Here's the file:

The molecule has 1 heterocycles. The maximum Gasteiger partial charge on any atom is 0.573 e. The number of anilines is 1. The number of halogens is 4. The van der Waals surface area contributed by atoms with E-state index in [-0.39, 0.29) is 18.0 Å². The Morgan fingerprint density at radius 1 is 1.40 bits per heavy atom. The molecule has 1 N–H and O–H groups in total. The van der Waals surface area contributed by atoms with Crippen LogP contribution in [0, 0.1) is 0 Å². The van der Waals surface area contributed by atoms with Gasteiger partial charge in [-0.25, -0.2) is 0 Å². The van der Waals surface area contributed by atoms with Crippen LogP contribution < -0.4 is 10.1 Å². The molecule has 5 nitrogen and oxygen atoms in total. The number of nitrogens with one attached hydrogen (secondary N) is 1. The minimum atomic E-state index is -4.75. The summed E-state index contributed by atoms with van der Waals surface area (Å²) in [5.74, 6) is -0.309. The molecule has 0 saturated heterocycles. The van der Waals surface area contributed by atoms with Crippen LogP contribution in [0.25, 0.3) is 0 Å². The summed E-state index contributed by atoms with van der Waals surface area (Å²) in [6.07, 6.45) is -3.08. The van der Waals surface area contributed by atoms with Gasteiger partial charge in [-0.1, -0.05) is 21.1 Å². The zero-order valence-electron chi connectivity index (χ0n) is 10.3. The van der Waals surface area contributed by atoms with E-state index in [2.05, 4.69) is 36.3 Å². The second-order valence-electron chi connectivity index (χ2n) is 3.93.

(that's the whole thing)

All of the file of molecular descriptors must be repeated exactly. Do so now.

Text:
The molecule has 1 heterocycles. The maximum Gasteiger partial charge on any atom is 0.573 e. The number of anilines is 1. The number of halogens is 4. The van der Waals surface area contributed by atoms with E-state index in [-0.39, 0.29) is 18.0 Å². The Morgan fingerprint density at radius 1 is 1.40 bits per heavy atom. The molecule has 1 N–H and O–H groups in total. The van der Waals surface area contributed by atoms with Crippen LogP contribution in [0, 0.1) is 0 Å². The van der Waals surface area contributed by atoms with Gasteiger partial charge in [-0.25, -0.2) is 0 Å². The van der Waals surface area contributed by atoms with Crippen LogP contribution < -0.4 is 10.1 Å². The molecule has 5 nitrogen and oxygen atoms in total. The number of nitrogens with one attached hydrogen (secondary N) is 1. The minimum atomic E-state index is -4.75. The summed E-state index contributed by atoms with van der Waals surface area (Å²) in [5.74, 6) is -0.309. The molecule has 0 saturated heterocycles. The van der Waals surface area contributed by atoms with Crippen LogP contribution in [0.25, 0.3) is 0 Å². The summed E-state index contributed by atoms with van der Waals surface area (Å²) in [6.07, 6.45) is -3.08. The van der Waals surface area contributed by atoms with Gasteiger partial charge in [-0.1, -0.05) is 21.1 Å². The zero-order valence-electron chi connectivity index (χ0n) is 10.3. The van der Waals surface area contributed by atoms with E-state index in [2.05, 4.69) is 36.3 Å². The second-order valence-electron chi connectivity index (χ2n) is 3.93.